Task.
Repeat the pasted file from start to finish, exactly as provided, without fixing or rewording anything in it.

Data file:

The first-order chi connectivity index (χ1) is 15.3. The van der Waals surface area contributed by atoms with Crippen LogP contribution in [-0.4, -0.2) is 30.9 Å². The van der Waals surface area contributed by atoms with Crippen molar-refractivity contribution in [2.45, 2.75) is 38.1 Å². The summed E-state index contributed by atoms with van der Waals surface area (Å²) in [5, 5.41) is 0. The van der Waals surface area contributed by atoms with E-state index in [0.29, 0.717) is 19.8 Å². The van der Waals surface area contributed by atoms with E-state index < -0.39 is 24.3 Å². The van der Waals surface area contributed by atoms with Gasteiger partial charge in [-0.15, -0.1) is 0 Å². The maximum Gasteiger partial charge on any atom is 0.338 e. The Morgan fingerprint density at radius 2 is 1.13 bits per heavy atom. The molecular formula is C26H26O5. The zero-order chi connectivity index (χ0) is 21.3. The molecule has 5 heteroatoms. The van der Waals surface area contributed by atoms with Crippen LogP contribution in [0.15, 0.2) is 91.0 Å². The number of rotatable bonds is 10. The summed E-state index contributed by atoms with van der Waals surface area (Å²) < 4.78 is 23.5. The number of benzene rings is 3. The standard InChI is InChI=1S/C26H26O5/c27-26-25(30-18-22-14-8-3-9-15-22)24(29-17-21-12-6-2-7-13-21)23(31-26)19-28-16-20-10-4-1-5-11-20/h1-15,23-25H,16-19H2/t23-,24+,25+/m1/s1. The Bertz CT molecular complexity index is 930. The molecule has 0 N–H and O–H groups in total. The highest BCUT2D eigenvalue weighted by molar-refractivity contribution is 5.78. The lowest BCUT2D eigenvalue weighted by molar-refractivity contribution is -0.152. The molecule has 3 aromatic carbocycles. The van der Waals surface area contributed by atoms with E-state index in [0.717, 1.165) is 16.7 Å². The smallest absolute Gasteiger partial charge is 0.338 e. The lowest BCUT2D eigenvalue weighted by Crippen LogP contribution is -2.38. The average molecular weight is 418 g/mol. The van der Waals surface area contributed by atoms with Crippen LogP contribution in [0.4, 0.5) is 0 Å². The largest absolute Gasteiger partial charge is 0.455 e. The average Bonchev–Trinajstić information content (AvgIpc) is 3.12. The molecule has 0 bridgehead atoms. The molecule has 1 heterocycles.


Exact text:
The first-order chi connectivity index (χ1) is 15.3. The van der Waals surface area contributed by atoms with Crippen LogP contribution in [-0.4, -0.2) is 30.9 Å². The van der Waals surface area contributed by atoms with Crippen molar-refractivity contribution in [2.45, 2.75) is 38.1 Å². The summed E-state index contributed by atoms with van der Waals surface area (Å²) in [5, 5.41) is 0. The van der Waals surface area contributed by atoms with E-state index in [0.29, 0.717) is 19.8 Å². The van der Waals surface area contributed by atoms with E-state index < -0.39 is 24.3 Å². The van der Waals surface area contributed by atoms with Gasteiger partial charge in [-0.15, -0.1) is 0 Å². The maximum Gasteiger partial charge on any atom is 0.338 e. The Morgan fingerprint density at radius 2 is 1.13 bits per heavy atom. The molecular formula is C26H26O5. The zero-order chi connectivity index (χ0) is 21.3. The molecule has 5 heteroatoms. The van der Waals surface area contributed by atoms with Crippen LogP contribution in [0.15, 0.2) is 91.0 Å². The number of rotatable bonds is 10. The summed E-state index contributed by atoms with van der Waals surface area (Å²) < 4.78 is 23.5. The number of benzene rings is 3. The standard InChI is InChI=1S/C26H26O5/c27-26-25(30-18-22-14-8-3-9-15-22)24(29-17-21-12-6-2-7-13-21)23(31-26)19-28-16-20-10-4-1-5-11-20/h1-15,23-25H,16-19H2/t23-,24+,25+/m1/s1. The Bertz CT molecular complexity index is 930. The molecule has 0 N–H and O–H groups in total. The highest BCUT2D eigenvalue weighted by molar-refractivity contribution is 5.78. The lowest BCUT2D eigenvalue weighted by molar-refractivity contribution is -0.152. The molecule has 3 aromatic carbocycles. The van der Waals surface area contributed by atoms with E-state index in [0.717, 1.165) is 16.7 Å². The smallest absolute Gasteiger partial charge is 0.338 e. The lowest BCUT2D eigenvalue weighted by Crippen LogP contribution is -2.38. The average molecular weight is 418 g/mol. The van der Waals surface area contributed by atoms with Crippen LogP contribution in [0.4, 0.5) is 0 Å². The largest absolute Gasteiger partial charge is 0.455 e. The average Bonchev–Trinajstić information content (AvgIpc) is 3.12. The molecule has 0 bridgehead atoms. The molecule has 1 heterocycles.